I know it's difficult to do, let's face it we don't get to be big overnight, it takes years of bad habits. Start with one meal at a time. If you can improve just one meal each day, that's a start. Then once you get into the habit of a good breakfast, look at a good lunch as well. Increase your water in take (sugar free/no added sugar squash rather than fizzy drinks/fruit juice) you'll feel fuller for longer, and after a few weeks of just improving breakfast/lunch you'll notice you're losing some weight.

    I wish you all the best, my advice would be make life long changes, and aim for long term change, rather than dropping a bit of weight before you start. A gradual improvement in eating choices will certainly lead to a more sustainable weight loss.
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    As a first year student nurse I would advise trying to get fit before you start. 12.5 hours on your feet plus travel time to and from placement can be tiring. Just becoming more active can help. Good luck!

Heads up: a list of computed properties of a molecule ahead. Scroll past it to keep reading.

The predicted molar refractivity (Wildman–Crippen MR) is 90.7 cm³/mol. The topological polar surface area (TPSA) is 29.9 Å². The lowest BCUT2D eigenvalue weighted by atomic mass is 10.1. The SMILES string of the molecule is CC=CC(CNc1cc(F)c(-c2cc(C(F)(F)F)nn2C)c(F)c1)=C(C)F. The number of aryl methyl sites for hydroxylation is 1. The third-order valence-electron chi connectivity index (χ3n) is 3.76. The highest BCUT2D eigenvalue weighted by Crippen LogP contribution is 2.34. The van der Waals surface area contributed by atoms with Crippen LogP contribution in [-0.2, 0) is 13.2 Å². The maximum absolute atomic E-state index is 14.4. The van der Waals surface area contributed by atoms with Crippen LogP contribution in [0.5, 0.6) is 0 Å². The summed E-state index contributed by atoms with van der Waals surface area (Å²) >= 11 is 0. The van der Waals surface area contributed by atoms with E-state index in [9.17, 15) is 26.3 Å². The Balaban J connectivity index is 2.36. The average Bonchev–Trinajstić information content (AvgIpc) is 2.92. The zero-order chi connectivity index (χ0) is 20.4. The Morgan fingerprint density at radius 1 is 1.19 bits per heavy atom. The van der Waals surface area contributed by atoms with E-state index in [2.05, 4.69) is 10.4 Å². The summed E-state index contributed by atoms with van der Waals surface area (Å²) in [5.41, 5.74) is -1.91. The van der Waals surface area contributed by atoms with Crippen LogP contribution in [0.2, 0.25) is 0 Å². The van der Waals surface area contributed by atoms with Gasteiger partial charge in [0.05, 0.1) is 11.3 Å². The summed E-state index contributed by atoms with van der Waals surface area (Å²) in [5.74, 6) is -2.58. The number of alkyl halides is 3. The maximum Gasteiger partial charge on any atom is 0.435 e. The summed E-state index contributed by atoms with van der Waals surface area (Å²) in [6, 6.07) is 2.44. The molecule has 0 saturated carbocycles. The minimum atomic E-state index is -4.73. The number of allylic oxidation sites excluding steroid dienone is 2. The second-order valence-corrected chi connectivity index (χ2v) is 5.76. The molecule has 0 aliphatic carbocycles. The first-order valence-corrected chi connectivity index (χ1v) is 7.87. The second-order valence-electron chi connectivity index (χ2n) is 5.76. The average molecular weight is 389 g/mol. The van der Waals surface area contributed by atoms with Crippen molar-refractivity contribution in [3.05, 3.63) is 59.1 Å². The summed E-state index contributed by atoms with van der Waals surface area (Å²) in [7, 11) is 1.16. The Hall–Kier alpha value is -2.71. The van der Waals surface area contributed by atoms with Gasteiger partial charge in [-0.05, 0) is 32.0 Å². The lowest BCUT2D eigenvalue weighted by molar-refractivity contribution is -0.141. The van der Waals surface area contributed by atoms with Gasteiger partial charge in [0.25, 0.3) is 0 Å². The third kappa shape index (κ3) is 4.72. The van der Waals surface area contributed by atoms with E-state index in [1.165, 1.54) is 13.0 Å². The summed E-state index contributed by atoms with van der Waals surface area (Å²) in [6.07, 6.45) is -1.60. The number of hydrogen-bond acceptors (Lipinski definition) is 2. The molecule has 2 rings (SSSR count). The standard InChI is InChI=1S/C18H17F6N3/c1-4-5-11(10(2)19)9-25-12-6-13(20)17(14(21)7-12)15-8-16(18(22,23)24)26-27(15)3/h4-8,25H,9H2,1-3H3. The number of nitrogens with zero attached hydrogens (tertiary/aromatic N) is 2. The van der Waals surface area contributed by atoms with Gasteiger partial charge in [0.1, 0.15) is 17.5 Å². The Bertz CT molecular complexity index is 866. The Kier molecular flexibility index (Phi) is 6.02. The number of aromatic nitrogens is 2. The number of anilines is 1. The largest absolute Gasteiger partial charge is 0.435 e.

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    Shift work is not exactly helpful for eating healthily so it's great that you are thinking about this now and trying to get prepared.
    Easy wins are cutting out all fizzy drinks, and taking a packed lunch full of healthier foods so you are not tempted by unhealthier things around you.
    Also carrying around a water bottle and drinking it all the time to make sure you eat when you're hungry, not just when you're thirsty.
    My final advice would be, if you're not already, learn how to be a good cook and get experimenting in the kitchen with healthy recipes online. Good luck and let us know how you get on!
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    (Original post by Tubbz)
    I'm glad it didn't come across too harsh. I'm not exactly slender myself.

    I found a physical job helped with weight loss, but I'd highly recommend doing something about it before you start. Even dropping a little bit of weight will reduce the strain on your cardiovascular system, and you'll find it that little bit easier at work.